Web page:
Court Tosses Texas Cheerleader's 'Petty' Suit
A federal appeals court has upheld the dismissal of a lawsuit by a Texas high school student who challenged her failure to make the senior cheerleading squad amid a personal squabble with another student.
"Reduced to its essentials, this is nothing more than a dispute, fueled by a disgruntled cheerleader mom, over whether her daughter should have made the squad," said the opinion by a unanimous three-judge panel of the U.S. Court of Appeals for the 5th Circuit, in New Orleans. "It is a petty squabble, masquerading as a civil rights matter, that has no place in federal court or any other court."
The suit by the student, Samantha Sanches, alleges that she was hazed and sexually harassed in the spring of 2008 by a member of the cheerleading squad at Creekview High School, in the Carollton-Farmers Branch Independent School District, near Dallas. The suit says Sanches, who was on the cheerleading squad in her junior year, was disadvantaged in tryouts for the senior squad by the harassment and the responses of school officials. Sanches did not make the cheerleading team for her senior year, receiving low scores from a panel of judges.
Sanches' mother, Liz Laningham, complained repeatedly to school officials about her daughter's treatment. And Sanches' suit is replete with references to "the 'ho' incident," "the butt-slap incident," "the pregancy rumor," and other alleged harassment by the senior cheerleader who was the nemesis of Sanches, apparently at least in part because she lost a boyfriend to Sanches.
Sanches alleged that school officials violated the girl's rights under the 14th Amendment's equal-protection clause and Title IX of the Education Amendments of 1972 by acting with deliberate indifference to the allegations.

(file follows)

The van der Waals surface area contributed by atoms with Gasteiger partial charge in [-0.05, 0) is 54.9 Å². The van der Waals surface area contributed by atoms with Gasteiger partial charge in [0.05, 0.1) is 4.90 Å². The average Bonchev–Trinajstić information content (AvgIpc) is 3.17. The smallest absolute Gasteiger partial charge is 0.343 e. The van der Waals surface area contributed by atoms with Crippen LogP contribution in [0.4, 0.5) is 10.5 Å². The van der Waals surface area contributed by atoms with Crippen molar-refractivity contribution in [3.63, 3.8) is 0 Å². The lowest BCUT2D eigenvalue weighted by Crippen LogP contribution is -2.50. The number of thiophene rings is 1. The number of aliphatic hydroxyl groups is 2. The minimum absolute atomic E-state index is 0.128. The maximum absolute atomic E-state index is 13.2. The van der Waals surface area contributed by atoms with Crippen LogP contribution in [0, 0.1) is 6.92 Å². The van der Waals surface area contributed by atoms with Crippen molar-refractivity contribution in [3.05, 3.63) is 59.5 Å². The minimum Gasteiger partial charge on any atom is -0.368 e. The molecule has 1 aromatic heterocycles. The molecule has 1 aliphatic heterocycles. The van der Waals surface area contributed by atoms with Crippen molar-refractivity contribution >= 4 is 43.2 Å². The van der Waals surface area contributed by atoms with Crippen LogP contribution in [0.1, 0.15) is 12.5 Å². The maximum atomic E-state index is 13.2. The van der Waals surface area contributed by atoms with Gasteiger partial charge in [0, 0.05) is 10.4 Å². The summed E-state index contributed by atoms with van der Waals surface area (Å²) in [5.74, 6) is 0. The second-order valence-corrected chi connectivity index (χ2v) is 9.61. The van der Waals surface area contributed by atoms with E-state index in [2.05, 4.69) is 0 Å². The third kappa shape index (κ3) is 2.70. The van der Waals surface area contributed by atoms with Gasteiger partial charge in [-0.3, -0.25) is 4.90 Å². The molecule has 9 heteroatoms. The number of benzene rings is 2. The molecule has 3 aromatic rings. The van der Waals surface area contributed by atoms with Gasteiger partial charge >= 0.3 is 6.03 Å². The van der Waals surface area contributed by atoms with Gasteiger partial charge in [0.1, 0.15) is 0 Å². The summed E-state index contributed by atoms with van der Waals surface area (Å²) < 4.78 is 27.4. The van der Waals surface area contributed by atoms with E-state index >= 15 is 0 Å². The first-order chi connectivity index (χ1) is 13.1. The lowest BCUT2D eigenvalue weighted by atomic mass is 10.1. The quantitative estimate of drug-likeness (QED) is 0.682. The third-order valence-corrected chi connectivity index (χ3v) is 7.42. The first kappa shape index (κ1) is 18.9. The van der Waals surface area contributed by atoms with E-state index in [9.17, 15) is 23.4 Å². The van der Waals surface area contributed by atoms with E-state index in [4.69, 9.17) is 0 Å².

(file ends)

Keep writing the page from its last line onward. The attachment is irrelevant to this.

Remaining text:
Both a federal magistrate judge and a district judge rejected the suit, and in its July 13 decision in Sanches v. Carollton-Farmers Branch Independent School District, the 5th Circuit court affirmed the dismissal.
The court said that the alleged harassment of Sanches by the senior cheerleader was teasing and bullying motivated by personal animus, and was not "based on sex" as required to come under Title IX, which bars discrimination based on sex in federally funded education programs.
The senior cheerleader who allegedly harassed Sanches "was acting like a typical high-school girl whose ex-boyfriend began dating a younger cheerleader," the 5th Circuit court said. "That is the sort of unpleasant conflict that takes place every day in high schools, and it is not the proper stuff of a federal harassment claim."
The court also said that school officials took the harassment claims seriously by investigating and taking certain actions. The school district's responses were not unreasonable merely because the mother was unhappy that officials did not remove the alleged harasser from cheerleading or place Sanches on the squad, the court said.